The prevalence of attention-deficit/hyperactivity disorder (ADHD) has been estimated at 3-7% in the population. Children with this disorder are often characterized by symptoms of inattention and/or impulsivity and hyperactivity, which can significantly impact on many aspects of their behaviour and performance. This study investigated the characteristics of the SWAN Rating Scale and its discrimination of ADHD subtypes. This instrument was developed by Swanson and his colleagues and measures attentiveness and hyperactivity on a continuum, from attention problems to positive attention skills, using a seven-point scale of behaviour: "far below average" to "far above average". The Australian Twin Attention-Deficit/Hyperactivity Disorder Study consists of questionnaire data collected from families in 1990/2007. The Rasch model was used to measure the characteristics of items from the SWAN Rating Scale; how well these items discriminated between those with and without ADHD. The prevalence of each subtype was found to be 5.3% for inattentive ADHD, 4.3% for hyperactive ADHD and 4.6% for combined ADHD. A total of 14.2% of the cohort appeared to have ADHD. While the inattentive items appeared to be consistent with each other in their measurement behaviour and response patterns, the hyperactive items were less consistent. Further, the combined subtype appeared to be an entirely different type, with unique features unlike the other two subtypes. Further work is needed to distinguish the diagnostic features of each subtype of ADHD.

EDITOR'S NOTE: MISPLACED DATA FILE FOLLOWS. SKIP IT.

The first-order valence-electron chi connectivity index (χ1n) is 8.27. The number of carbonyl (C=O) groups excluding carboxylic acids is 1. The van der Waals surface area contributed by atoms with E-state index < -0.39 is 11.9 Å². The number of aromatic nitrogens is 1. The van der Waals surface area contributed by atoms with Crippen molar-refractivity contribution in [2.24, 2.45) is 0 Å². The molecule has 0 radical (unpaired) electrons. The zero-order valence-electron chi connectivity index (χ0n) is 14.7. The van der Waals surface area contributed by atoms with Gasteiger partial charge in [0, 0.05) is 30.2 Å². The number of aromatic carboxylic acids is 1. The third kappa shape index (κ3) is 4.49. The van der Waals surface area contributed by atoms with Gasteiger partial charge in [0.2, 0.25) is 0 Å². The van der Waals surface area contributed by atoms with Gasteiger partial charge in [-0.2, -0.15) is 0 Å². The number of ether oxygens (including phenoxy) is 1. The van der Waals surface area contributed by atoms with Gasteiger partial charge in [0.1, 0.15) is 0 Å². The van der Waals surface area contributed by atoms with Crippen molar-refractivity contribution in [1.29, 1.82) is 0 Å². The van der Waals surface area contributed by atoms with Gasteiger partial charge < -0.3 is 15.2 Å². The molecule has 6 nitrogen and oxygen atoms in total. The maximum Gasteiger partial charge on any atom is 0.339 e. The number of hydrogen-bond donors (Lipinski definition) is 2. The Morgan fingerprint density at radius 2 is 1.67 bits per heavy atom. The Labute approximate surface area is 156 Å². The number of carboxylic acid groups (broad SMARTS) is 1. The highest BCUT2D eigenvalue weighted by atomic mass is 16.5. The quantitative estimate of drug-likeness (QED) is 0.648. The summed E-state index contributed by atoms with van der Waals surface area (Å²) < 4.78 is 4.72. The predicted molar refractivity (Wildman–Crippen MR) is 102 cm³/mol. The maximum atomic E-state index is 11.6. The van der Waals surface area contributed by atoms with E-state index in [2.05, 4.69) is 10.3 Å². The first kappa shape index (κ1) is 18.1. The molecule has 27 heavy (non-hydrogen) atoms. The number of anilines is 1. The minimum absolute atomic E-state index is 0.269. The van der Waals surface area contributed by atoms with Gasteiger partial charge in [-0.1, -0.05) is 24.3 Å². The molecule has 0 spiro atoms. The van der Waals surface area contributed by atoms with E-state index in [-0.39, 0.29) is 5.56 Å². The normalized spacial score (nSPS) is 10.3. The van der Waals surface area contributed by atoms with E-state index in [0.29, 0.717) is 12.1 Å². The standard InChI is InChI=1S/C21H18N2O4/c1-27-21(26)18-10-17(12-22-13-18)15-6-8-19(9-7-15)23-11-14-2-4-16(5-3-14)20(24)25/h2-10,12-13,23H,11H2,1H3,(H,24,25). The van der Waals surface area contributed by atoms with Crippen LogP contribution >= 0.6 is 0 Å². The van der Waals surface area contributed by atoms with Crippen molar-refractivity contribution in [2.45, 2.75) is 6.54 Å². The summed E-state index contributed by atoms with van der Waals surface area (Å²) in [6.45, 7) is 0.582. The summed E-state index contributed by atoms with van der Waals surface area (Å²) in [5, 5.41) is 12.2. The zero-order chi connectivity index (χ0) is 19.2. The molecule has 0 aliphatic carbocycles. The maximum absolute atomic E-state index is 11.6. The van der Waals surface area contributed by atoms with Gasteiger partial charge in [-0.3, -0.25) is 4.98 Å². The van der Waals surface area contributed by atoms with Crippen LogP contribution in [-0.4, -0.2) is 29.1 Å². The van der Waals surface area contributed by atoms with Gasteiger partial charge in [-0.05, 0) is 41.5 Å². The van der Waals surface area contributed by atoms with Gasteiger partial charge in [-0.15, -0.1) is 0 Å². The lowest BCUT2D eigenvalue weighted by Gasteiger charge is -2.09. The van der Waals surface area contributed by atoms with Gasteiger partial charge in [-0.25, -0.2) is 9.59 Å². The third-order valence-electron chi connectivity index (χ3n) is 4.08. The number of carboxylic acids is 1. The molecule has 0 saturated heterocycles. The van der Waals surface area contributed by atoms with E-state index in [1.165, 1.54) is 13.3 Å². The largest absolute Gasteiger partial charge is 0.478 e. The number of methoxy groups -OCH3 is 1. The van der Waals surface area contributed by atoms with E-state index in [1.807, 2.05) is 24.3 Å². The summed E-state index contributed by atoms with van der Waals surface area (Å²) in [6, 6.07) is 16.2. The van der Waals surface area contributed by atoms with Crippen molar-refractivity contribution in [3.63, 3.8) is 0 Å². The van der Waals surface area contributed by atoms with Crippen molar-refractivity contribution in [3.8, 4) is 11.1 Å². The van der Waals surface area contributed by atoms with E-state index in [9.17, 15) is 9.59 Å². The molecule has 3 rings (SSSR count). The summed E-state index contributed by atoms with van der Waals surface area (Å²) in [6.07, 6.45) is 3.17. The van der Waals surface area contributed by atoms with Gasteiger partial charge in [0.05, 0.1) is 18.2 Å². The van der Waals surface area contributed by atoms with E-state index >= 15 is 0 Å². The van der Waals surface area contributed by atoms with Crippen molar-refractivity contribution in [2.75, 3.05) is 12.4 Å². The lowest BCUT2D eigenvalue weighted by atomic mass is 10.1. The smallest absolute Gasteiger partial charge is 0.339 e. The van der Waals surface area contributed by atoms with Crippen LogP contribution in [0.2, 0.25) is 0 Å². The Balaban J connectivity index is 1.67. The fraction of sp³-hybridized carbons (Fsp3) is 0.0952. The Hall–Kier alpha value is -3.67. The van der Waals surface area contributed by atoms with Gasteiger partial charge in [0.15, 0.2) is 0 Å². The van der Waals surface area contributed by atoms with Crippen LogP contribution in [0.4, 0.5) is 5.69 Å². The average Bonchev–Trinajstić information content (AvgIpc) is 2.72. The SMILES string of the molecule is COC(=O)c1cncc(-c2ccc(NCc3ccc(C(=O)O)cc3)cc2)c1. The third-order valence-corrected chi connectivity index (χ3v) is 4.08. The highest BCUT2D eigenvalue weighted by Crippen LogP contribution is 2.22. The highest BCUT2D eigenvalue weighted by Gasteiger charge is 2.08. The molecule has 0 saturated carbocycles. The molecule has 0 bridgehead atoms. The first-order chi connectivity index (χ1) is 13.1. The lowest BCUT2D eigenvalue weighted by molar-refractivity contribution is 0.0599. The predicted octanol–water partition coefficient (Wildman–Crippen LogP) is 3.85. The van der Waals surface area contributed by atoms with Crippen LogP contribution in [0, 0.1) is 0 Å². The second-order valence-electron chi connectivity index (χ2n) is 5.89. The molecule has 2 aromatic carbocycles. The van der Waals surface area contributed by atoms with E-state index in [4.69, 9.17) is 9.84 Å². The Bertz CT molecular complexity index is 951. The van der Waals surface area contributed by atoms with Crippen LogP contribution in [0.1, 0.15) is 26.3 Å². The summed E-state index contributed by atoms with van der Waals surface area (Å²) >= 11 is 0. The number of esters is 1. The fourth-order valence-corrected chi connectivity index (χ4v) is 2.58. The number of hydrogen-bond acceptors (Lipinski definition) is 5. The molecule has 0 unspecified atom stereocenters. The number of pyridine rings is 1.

- Attention deficit hyperactivity disorder
- Rasch modelling
- SWAN rating scale